Russia is standing firm in placing blame on the Ukrainian government for Thursday’s deadly attack on a Malaysia Airlines passenger plane.
But a Russia political risk expert says the circumstantial evidence is damning enough to convince the public of Moscow’s responsibility.
“People will probably want to wait for the investigation to have more of an official footing to be able to point a finger,” Carlo Gallo, a Russia political risk specialism and founder of Enquirisk, told Business Insider. “By and large, there is enough circumstantial evidence to convince public opinion that the Russians have responsibility in some way or another.”
U.S. officials have already said that it was most likely a surface-to-air missile from pro-Russia separatists that took down Malaysia Airlines Flight 17 in eastern Ukraine. Russia is widely thought to be backing the rebels.
Russia denies supplying the rebels, but President Barack Obama said in a news conference on Friday that the separatists “have received a steady flow of support from” the country.
Multiple agencies are investigating the crash. There is no conclusive evidence so far that points to either Russia or Ukraine as being responsible. So far, the circumstantial evidence points to the rebels.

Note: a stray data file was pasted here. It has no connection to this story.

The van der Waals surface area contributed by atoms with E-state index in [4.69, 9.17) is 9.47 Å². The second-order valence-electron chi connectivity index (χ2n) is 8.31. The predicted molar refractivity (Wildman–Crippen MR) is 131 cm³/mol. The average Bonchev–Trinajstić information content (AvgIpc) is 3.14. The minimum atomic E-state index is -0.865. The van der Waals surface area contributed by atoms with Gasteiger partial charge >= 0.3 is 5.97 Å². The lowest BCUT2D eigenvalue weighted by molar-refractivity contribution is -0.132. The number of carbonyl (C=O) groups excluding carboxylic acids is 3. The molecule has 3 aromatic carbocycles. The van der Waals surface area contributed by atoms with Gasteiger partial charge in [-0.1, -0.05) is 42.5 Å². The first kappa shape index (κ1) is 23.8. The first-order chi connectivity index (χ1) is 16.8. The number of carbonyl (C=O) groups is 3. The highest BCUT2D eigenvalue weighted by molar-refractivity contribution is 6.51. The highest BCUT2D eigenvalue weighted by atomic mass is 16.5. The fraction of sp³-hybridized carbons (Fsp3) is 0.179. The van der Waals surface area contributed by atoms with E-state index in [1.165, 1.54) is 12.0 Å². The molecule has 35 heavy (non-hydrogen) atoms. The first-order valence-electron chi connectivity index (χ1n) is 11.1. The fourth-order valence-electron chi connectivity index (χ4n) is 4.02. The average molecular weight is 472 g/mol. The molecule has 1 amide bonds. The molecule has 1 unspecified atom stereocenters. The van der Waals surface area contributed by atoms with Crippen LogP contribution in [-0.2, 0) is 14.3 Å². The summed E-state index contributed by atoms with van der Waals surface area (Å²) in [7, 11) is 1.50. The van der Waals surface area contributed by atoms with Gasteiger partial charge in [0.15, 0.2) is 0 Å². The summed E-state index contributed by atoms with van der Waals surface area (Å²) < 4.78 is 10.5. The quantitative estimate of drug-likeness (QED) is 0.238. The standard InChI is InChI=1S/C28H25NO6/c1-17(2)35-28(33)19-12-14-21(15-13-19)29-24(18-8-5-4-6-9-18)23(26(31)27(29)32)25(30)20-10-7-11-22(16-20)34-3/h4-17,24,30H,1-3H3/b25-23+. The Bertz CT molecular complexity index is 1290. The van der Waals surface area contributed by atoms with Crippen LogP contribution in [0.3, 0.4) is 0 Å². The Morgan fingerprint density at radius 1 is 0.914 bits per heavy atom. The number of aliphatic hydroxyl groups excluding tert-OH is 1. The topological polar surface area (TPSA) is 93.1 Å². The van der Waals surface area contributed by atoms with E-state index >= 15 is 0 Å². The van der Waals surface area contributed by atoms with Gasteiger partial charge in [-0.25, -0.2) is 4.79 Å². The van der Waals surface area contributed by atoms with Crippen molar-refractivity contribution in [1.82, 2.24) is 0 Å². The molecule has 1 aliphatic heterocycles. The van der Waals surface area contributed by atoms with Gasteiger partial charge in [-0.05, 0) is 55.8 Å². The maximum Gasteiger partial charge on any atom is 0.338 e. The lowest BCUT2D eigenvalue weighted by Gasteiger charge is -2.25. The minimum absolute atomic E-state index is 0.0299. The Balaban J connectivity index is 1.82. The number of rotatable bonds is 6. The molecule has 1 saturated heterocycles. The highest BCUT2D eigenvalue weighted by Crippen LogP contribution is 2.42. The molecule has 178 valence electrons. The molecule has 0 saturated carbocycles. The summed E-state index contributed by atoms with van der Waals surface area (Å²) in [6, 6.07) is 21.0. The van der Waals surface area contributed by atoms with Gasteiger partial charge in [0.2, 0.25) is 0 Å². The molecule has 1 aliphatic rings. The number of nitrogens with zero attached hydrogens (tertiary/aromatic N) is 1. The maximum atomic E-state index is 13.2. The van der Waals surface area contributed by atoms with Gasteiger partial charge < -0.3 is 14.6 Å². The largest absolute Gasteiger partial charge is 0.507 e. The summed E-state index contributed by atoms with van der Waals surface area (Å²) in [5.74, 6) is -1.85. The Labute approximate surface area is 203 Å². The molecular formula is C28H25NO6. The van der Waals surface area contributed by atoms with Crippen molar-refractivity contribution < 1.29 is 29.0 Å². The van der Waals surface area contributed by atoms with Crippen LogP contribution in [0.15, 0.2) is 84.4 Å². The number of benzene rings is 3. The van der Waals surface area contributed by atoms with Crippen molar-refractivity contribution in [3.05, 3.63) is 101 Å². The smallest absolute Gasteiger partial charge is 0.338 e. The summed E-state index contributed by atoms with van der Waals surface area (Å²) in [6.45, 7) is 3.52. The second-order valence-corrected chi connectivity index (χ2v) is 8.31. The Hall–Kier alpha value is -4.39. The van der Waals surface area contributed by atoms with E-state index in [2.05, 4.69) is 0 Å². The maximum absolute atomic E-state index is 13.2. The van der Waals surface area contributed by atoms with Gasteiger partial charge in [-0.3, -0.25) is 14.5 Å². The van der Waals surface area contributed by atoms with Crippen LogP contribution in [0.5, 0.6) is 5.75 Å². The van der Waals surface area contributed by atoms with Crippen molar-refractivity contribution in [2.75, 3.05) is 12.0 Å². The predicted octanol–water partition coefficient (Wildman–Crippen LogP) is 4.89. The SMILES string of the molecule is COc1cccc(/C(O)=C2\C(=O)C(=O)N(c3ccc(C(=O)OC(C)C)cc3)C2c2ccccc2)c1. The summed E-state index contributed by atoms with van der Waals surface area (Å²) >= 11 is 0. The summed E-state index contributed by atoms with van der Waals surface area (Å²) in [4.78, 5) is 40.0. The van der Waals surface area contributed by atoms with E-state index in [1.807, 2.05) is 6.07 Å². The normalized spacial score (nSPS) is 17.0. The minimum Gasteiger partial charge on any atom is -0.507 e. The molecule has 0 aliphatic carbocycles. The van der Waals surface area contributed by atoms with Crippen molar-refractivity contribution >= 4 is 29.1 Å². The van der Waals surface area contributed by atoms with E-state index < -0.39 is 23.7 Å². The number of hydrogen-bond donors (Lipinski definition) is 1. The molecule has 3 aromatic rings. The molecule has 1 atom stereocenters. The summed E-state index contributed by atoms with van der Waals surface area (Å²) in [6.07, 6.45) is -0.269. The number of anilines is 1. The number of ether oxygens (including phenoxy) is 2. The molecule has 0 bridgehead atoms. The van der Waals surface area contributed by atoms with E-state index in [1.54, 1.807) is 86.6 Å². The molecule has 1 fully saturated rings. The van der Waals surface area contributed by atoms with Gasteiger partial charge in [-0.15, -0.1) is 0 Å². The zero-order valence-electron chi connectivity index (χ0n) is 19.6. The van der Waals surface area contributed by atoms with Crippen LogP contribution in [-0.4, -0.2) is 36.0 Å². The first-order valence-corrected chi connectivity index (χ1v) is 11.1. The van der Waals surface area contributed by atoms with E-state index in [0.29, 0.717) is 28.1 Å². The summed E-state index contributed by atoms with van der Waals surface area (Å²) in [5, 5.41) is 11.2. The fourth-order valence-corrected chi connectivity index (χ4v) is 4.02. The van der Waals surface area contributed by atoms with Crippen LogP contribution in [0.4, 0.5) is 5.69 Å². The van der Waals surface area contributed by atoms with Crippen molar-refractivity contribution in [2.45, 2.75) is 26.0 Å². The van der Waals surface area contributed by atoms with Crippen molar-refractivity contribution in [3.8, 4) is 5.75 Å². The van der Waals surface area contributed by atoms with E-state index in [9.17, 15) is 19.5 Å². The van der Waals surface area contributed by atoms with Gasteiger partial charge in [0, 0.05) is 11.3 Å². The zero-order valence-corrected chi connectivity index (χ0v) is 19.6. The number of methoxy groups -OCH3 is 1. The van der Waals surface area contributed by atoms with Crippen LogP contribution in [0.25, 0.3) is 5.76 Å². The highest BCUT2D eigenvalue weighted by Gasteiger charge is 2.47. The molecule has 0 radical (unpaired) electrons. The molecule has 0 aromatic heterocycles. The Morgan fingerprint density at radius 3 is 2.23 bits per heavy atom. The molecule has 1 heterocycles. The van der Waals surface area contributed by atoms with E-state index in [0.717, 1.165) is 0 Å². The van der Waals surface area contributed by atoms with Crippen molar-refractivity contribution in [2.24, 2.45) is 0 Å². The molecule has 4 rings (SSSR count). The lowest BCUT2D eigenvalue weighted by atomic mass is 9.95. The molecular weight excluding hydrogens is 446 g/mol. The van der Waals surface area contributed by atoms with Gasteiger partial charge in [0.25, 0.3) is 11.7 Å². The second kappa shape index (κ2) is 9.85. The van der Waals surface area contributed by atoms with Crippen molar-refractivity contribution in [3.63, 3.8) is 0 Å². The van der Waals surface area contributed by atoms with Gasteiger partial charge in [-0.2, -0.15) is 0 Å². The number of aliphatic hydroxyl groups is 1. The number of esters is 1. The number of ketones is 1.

Despite this, Russia is insisting that it had nothing to do with the attack, and Russian President Vladimir Putin says the Ukranian government is to blame.
Gallo said that if evidence continues to point to Russia, the European Union would be forced to respond.
“The question there is whether Russia will be cornered into a narrow position by the evidence or whether the evidence will remain too uncertain to point a finger,” he said.
Gallo also noted that Russian state media is playing a crucial role in the country’s propoganda campaign, spreading stories that are meant to convince citizens that Ukraine is responsible for downing the Malaysian plane.
The U.S. and its European allies don’t appear to be buying it, though.
“While we do not yet have all the facts, we do know that this incident occurred in the context of a crisis in Ukraine that is fuelled by Russian support for the separatists, including through arms, material, and training,” White House press secretary Josh Earnest said in a statement on Friday.
Pro-Russian separatists in the Donetsk region about 25 miles from the Russian border have previously admitted to using the Buk missile, which is the system thought to have been used in the attack Thursday.
The Malaysia Airlines plane was most likely mistaken for a Ukranian government aircraft. The Buk missile can fire at high-altitude targets, but is flawed in that it cannot tell the difference between military and civilian aircraft unless it’s linked to other weapons or an air-traffic control systems.
Nearly 300 people died in the attack.
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